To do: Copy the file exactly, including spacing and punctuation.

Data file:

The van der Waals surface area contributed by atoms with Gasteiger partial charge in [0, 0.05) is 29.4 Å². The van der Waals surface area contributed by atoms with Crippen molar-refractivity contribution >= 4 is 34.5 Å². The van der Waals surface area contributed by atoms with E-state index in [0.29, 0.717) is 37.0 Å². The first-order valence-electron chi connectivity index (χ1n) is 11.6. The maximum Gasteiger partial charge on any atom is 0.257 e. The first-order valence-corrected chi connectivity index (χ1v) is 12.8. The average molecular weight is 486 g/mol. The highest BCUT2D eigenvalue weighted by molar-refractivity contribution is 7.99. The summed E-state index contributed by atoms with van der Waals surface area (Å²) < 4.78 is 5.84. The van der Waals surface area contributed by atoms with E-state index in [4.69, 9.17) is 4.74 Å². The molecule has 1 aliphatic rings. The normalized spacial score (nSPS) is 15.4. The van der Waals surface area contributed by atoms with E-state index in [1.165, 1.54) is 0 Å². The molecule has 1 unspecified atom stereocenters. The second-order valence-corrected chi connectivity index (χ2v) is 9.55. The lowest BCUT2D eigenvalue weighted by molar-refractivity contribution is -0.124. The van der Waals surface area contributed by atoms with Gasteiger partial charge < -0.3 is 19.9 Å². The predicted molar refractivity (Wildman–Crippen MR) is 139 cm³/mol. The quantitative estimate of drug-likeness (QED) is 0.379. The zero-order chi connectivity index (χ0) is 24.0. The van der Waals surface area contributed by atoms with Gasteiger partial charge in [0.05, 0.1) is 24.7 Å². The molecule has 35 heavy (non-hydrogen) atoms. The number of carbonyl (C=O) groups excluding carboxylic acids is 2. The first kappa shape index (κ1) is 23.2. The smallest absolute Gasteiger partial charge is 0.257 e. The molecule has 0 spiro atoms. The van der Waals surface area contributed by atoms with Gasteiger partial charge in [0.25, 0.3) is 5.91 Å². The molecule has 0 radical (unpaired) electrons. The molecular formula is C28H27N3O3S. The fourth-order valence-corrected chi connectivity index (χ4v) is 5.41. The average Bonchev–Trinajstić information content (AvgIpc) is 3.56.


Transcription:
The van der Waals surface area contributed by atoms with Gasteiger partial charge in [0, 0.05) is 29.4 Å². The van der Waals surface area contributed by atoms with Crippen molar-refractivity contribution >= 4 is 34.5 Å². The van der Waals surface area contributed by atoms with E-state index in [0.29, 0.717) is 37.0 Å². The first-order valence-electron chi connectivity index (χ1n) is 11.6. The maximum Gasteiger partial charge on any atom is 0.257 e. The first-order valence-corrected chi connectivity index (χ1v) is 12.8. The average molecular weight is 486 g/mol. The highest BCUT2D eigenvalue weighted by molar-refractivity contribution is 7.99. The summed E-state index contributed by atoms with van der Waals surface area (Å²) < 4.78 is 5.84. The van der Waals surface area contributed by atoms with E-state index in [4.69, 9.17) is 4.74 Å². The molecule has 1 aliphatic rings. The normalized spacial score (nSPS) is 15.4. The van der Waals surface area contributed by atoms with E-state index in [1.165, 1.54) is 0 Å². The molecule has 1 unspecified atom stereocenters. The second-order valence-corrected chi connectivity index (χ2v) is 9.55. The lowest BCUT2D eigenvalue weighted by molar-refractivity contribution is -0.124. The van der Waals surface area contributed by atoms with Gasteiger partial charge < -0.3 is 19.9 Å². The predicted molar refractivity (Wildman–Crippen MR) is 139 cm³/mol. The quantitative estimate of drug-likeness (QED) is 0.379. The zero-order chi connectivity index (χ0) is 24.0. The van der Waals surface area contributed by atoms with Gasteiger partial charge in [0.05, 0.1) is 24.7 Å². The molecule has 35 heavy (non-hydrogen) atoms. The number of carbonyl (C=O) groups excluding carboxylic acids is 2. The first kappa shape index (κ1) is 23.2. The smallest absolute Gasteiger partial charge is 0.257 e. The molecule has 0 spiro atoms. The van der Waals surface area contributed by atoms with Gasteiger partial charge in [0.25, 0.3) is 5.91 Å². The molecule has 0 radical (unpaired) electrons. The molecular formula is C28H27N3O3S. The fourth-order valence-corrected chi connectivity index (χ4v) is 5.41. The average Bonchev–Trinajstić information content (AvgIpc) is 3.56.